We have been monitoring China closely since March 2017. We were one of the first to show that China had driven the global business cycle since 2009 and that the remarkable recovery of the world economy from the 2015 slump was mostly China’s doing.
Now that the world economy is, again, heading down, many are wondering, what will China do? The unfortunate answer is that it can most likely do very little. Her ability to stimulate the economy by increasing debt is almost completely gone. This means that the world economy is heading into a recession.
The limits of stimulus
China has been very aggressive in its efforts to curtail any deeper contraction in its economy. This has produced some remarkable trends, like the relationship between China’s GDP and total debt shown in Figure 1.
It has been clear for quite some time that China’s economy is on an unsustainable path. We warned about this in September 2017, and summarized our findings bluntly:
Because of the massive levels of the debt and unproductive investments, the economy of China is heading to a crash.
Since late 2018, China’s economic policy has been to engage ‘spurts’ of stimulus, which have kept the economy growing (although it’s an open question how fast the economy is actually growing). But, 2019 brought a monumental change.
In 2019, China enacted record-breaking debt-stimulus, with the growth of both aggregate social financing to the real economy (see Figure 2) and financing through the shadow banking sector surpassing previous high-water marks. And yet, China’s GDP growth rate kept falling. It seems evident that China has reached the point of ‘debt saturation’.
Where to go, when the road ends?
Due to massively unproductive investments made in previous stimulus cycles, the effectiveness of additional Chinese stimulus to bolster economic growth has now collapsed. This is the main message of China’s 2019 record-breaking and mostly ineffective stimulus.
Some are hoping that China would launch similar aggressive infrastructure and investment spending, which was seen in 2015 and 2016. However, this is something China may simply not be able to do.
In 2015, the official budget deficit of China was less than one percent. When the “shadow-financing” of local governments was taken into account, the deficit was around five percent. Now, the official budget deficit is over five percent, but if financing by local governments through the “shadow” banks is included, the deficit mounts to over 11 percent—a very significant number.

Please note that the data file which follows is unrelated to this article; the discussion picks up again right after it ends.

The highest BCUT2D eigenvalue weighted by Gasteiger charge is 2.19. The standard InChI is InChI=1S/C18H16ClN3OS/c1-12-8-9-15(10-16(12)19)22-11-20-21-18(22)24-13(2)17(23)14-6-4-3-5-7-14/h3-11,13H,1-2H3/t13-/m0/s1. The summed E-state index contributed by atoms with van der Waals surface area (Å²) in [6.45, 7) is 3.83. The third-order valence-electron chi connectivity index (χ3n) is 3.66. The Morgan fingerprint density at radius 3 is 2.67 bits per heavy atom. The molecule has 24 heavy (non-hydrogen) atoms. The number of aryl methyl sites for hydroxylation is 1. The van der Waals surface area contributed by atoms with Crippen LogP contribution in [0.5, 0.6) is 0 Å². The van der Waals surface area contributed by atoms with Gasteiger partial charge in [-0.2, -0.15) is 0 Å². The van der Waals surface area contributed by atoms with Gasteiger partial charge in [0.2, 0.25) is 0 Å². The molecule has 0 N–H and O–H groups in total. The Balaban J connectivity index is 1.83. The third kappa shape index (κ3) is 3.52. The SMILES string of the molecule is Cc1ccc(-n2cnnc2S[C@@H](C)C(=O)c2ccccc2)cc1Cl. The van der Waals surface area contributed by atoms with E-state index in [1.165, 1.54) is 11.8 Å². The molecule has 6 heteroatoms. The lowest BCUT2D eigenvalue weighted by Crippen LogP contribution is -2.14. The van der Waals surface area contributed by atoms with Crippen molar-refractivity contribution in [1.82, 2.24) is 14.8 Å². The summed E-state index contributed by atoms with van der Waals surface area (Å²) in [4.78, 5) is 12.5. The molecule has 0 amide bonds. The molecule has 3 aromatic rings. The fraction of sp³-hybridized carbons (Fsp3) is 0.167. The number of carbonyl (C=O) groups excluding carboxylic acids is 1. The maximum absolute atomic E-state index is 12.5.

This quite simply means that China does not have the ability (financial space) to launch a massive infrastructure stimulus programs á la 2015, unless it seeks to finance them directly through the central bank via pure debt monetization. We consider this to be an extreme emergency measure (the “last-option”), which China is very unlikely to take up at this point.
Towards the correction (crash)
So, what options remain for the world economy? Central banks have already reverted to massive easing by restarting their QE and “Not QE!” programs, and by cutting rates. What’s notable that this has been done outside actual recession conditions. In a way, that is worse. It’s a sign of sheer panic—a very human reaction to the spectre of losing control.
Central bankers are, justifiably, horrified by the prospect of the collapse of the ‘everything bubble’ in global asset markets which they are primarily responsible for having created. As we explained in Q-Review 3/2019, central banks are unlikely to survive such a calamity—at least in their present form.
The thing is that, unlike in 2009 and in 2015/2016, monetary stimulus will be ineffective, because China’s stimulus will not be able to resuscitate the global economy this time around. Alas, the monetary easing may—as it has for the past ten years—lead to booming asset prices, but the real economy will continue to deteriorate.
It’s not hard to imagine how this divergence is likely to play out, when investors finally realize that a recession is close. Think 1929.
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